The Vintners Federation of Ireland (VFI) has strongly criticised a decision by the government to increase the hospitality VAT rate from 9% to 13.5%, which was enforced at the beginning of the month, and have labelled it 'a tax on the consumer.'
The association claimed that for pubs serving food, the 9% VAT rate was a 'crucial intervention,' at a time when the cost of doing business continues to increase.
The VFI also noted that publicans have faced price increases across the board from energy to labour alongside food and drink, ever since Covid restrictions were removed.
“The decision to increase the VAT rate for hospitality is effectively a tax on the consumer and comes at a time when publicans are dealing with rampant inflation that has decimated margins and seen some pubs go out of business," said VFI President John Clendennen last week.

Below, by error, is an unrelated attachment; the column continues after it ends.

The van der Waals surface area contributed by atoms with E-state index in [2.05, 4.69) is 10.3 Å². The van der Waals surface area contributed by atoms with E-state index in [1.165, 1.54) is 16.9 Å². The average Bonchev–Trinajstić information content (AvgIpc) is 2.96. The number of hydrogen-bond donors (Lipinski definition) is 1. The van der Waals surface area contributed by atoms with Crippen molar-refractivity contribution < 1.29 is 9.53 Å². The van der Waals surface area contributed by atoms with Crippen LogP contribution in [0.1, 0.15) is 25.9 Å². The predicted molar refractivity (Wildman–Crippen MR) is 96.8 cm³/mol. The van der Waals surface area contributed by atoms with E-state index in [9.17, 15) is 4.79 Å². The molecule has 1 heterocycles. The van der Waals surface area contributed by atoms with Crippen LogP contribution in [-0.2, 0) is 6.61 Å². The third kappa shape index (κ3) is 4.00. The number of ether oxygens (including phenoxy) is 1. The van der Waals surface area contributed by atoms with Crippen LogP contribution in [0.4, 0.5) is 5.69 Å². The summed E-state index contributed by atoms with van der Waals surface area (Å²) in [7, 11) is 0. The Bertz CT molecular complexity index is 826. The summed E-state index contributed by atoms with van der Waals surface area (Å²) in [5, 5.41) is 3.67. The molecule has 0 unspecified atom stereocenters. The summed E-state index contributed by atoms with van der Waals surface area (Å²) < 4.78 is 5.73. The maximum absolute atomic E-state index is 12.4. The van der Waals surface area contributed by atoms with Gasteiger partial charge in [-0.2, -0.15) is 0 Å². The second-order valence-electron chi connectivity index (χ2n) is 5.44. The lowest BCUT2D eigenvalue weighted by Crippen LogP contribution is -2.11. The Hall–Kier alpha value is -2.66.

“The government acknowledged that fact by extending the hospitality VAT rate last February for another six months but the basic economics of the situation have only worsened since then."
"The special VAT rate was a vital intervention that allowed pubs serving food some respite from the soaring cost of doing business."
Summer Season Ends
Clendennen further argued that increasing VAT to 13.5% will negatively impact the trade as the summer season ends and a quieter autumn trading period arrives.
"Customers are already feeling the pinch with cost of living increases so this is a short-sighted move by government that will lead to concerns about long-term viability," said Clendennen.